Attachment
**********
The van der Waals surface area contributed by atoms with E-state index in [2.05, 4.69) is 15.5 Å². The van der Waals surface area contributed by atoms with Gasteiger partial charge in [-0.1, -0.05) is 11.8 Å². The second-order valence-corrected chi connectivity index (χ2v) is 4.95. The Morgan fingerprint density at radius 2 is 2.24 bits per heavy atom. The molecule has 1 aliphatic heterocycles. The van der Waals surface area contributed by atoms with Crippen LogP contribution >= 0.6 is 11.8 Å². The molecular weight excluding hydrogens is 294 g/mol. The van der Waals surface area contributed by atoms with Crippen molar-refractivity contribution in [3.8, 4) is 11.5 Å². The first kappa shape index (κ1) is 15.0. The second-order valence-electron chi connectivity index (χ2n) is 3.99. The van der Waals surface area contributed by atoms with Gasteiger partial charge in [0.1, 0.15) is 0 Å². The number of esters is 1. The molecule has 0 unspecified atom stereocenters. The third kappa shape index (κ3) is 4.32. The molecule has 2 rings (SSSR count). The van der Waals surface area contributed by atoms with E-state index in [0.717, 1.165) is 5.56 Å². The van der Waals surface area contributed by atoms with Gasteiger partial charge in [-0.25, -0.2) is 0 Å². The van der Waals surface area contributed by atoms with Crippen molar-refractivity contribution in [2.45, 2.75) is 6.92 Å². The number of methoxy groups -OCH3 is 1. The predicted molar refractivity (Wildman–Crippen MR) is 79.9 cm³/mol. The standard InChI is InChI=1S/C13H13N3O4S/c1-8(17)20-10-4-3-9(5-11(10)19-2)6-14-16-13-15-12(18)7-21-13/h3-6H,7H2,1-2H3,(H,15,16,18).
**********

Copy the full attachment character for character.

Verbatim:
The van der Waals surface area contributed by atoms with E-state index in [2.05, 4.69) is 15.5 Å². The van der Waals surface area contributed by atoms with Gasteiger partial charge in [-0.1, -0.05) is 11.8 Å². The second-order valence-corrected chi connectivity index (χ2v) is 4.95. The Morgan fingerprint density at radius 2 is 2.24 bits per heavy atom. The molecule has 1 aliphatic heterocycles. The van der Waals surface area contributed by atoms with Crippen LogP contribution >= 0.6 is 11.8 Å². The molecular weight excluding hydrogens is 294 g/mol. The van der Waals surface area contributed by atoms with Crippen molar-refractivity contribution in [3.8, 4) is 11.5 Å². The first kappa shape index (κ1) is 15.0. The second-order valence-electron chi connectivity index (χ2n) is 3.99. The van der Waals surface area contributed by atoms with Gasteiger partial charge in [0.1, 0.15) is 0 Å². The number of esters is 1. The molecule has 0 unspecified atom stereocenters. The third kappa shape index (κ3) is 4.32. The molecule has 2 rings (SSSR count). The van der Waals surface area contributed by atoms with E-state index in [0.717, 1.165) is 5.56 Å². The van der Waals surface area contributed by atoms with Gasteiger partial charge in [-0.25, -0.2) is 0 Å². The van der Waals surface area contributed by atoms with Crippen molar-refractivity contribution in [2.45, 2.75) is 6.92 Å². The number of methoxy groups -OCH3 is 1. The predicted molar refractivity (Wildman–Crippen MR) is 79.9 cm³/mol. The standard InChI is InChI=1S/C13H13N3O4S/c1-8(17)20-10-4-3-9(5-11(10)19-2)6-14-16-13-15-12(18)7-21-13/h3-6H,7H2,1-2H3,(H,15,16,18).